All controller functions functional! Now I need some remote projects!

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So I have gotten to a point at which everything for the controller works. SD card, Xbee, BT serial, Shift LCD, PS2, and NunChuck. Pretty awesome. But if all of that code is enabled at once, I would have less than 1k bytes to write actual code to interface with things. In the code I have debugging via serial, debugging via LCD (for the controllers). I do like having debugging for LCD, but there is a problem: the PS2 library takes up 5k bytes. So when I actually build the controller, I don’t think I’ll include a PS2 connector, at least initially.

Breakdown of Sizes
with SD enabled
Everything Enabled: 29024 Bytes
Only LCD debug: 27252 Bytes
Only NUN LCD debug, PS2 disabled: 22550
Only PS2 LCD debug, NUN disabled: 25900
Only PS2 & Nun, no debug: 24690
Only PS2, no debug: 24484
No ps2 or Nun: 20972
With SD disabled
Nun and PS2 disabled:13488
BT disabled + SD + NUN PS2
Xbee: 11910
Everything Disabled:
11886 bytes

I think the optimal configuration would be to use the Nunchuck with LCD debugging information, with SD, XBEE and BT, coming at a total of 22550 bytes, giving me about 7.5k to write my code for all of my interfaced devices.

This has led me to the idea, that my interfaced devices should be giving the controller, the menus it should show. I’m thinking of an initial packet that is exchanged between the two, which has a good amount of strings, that are then saved into flash on the controller, and once data starts arriving, those ‘labels’ of the data will make the data make sense. Another idea is to use the SD card to carry firmware for remote projects, and remotely flash them using the controller on the go, so I can update code for my cars without having to take my laptop down there.

Well here it is: http://pastebin.com/JudSCJNN

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Timing tests have begun!

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Yesterday’s problem, that riddled me for a few hours last night… was that I depended on an array stored in EEPROM to handle the menu system, and for the new AVR’s…. I didn’t initialize the EEPROM. I learned my lesson, I’ll always put a ‘List to do for new AVR’s’ at the top of my projects, so that when I am in that situation again, I’ll look at that list to make sure it works, the first time. Also save often. I was working on the below code, and had it almost finished, when my PC reset. Not fun (Ctrl + S)!

Luckily getting it working was one of the first things I did tonight, the other, was to setup both Wireless Testers (WT) for a timing experiment. They both have 16 MHz resonators, and I want to see how quickly they drift apart with time. So I have a test pin, A0 (PORT C pin 0), that is connected to both WT’s, and a single connected to 3.3V. Each has a 10K pulldown resistor. When I remove the wire from 3.3V, the test starts.

In the test, it gets the current time, compares it to the time the test started, and saves it to a 16GB SD card, and it does this every 100 ms. As I have found in my preliminary testing, sometimes a SD card write can take longer than a second. I have a flag that is set if the time hasn’t exceeded 100ms, at which point it waits until 100ms before taking another measurement. I am curious if as the file gets bigger, will it start to take longer to write to it? Can the arduino handle really big file sizes? I have it running right now, and I intend to leave it running all night.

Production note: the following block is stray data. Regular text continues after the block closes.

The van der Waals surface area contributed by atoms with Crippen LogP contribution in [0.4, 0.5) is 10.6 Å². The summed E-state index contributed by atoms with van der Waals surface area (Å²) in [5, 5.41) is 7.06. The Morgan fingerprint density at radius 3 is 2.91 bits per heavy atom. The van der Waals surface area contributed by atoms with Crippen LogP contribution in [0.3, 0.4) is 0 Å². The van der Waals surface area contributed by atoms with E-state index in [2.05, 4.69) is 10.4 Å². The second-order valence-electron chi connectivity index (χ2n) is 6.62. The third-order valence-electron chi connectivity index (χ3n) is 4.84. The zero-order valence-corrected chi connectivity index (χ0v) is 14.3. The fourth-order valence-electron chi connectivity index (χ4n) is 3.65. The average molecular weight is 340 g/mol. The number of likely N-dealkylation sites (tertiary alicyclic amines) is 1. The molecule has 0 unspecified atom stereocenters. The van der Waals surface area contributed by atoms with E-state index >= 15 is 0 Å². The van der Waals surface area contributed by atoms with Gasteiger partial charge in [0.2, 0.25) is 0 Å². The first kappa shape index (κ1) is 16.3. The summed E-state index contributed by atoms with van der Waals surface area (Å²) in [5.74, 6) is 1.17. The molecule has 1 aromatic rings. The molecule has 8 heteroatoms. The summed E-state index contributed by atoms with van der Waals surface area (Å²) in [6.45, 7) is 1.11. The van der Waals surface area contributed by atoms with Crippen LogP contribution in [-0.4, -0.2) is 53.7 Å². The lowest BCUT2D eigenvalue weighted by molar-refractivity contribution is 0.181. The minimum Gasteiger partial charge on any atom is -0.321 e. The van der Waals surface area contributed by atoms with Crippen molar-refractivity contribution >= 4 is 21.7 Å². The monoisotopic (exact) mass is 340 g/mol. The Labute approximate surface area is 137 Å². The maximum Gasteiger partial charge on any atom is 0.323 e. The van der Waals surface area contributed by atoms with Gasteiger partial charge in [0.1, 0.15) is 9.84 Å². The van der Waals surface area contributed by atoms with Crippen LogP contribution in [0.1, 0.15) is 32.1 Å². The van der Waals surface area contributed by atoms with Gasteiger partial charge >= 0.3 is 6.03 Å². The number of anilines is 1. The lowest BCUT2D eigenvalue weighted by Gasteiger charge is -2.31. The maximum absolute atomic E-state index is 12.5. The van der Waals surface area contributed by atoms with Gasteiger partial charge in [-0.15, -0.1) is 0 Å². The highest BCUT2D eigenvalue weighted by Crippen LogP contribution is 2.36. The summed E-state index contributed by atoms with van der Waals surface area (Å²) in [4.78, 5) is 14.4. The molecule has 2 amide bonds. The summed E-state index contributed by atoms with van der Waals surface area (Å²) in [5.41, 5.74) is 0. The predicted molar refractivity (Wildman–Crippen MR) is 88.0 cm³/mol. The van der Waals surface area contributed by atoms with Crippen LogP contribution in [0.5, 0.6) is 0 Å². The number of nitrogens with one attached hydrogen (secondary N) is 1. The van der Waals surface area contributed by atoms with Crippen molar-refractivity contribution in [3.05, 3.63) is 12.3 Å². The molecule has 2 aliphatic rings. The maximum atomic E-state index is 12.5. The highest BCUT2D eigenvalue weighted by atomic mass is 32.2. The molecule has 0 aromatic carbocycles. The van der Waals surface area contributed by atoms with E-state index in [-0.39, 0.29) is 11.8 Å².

With both systems working, both LCD’s and SDCards(If I don’t fry it tonight), I’ll start working on the design of the wireless testing plan. Contrary to this test, writing all of the data transferred to the SD card won’t be the objective, the objective will be to test the wireless modules. So a simple time stamp, as well as if the packet was received with the correct checksum, will be sufficient. I will create a simple python script to handle the data, so I won’t have to put it into excel to get the important statistics.

I am really looking forward to making the controller, and all of the little projects that are associated with it. Progress!!!

Here is a code Snippet:
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SD Library is ALIVE!!!

Exciting times!!!  Now I have a fully functional Raw SD/MMC library working on the ATmega168!   This library isn’t optimized for Arduino, since I prefer making my own drivers. I have found many Arduino libraries for writing to SD/MMC cards, so there are other libraries available.

I created this library (with the help of at least 3 other libraries) so that I could log measurements and IO pins directly to a microSD card. Not only am I giving you the library (SD_Card.c, SD_Card.h), but I’m giving you all of my code so that you can see how everything is initialized.  I also have a jpg of how to wire the SD card to the ATmega168.  There is also a detailed Readme.txt that first explains the File Structure, Programming Environment, Programmer, Hyper terminal program used, then serves as a notebook, explaining some of the troubles I went through to get it to work.

Here are the stats for the things I have setup (2 timers, ADC, USART, SPI, and SD_card)

text       data        bss        dec        hex    filename
7638          0        562       8200       2008    ATmega168_slash.out

FLASH: text + data
SRAM: data + bss

So for this software, I’m using 7638 bytes of Flash and 562 bytes of SRAM.  For the ATmega168, there is 16K of flash and 1K of SRAM available, so there still is a good deal of room left.

Hope you guys enjoy this!  I’m using Mercurial for version control, and I’m finding it very easy to use and helpful for figuring out if something went wrong.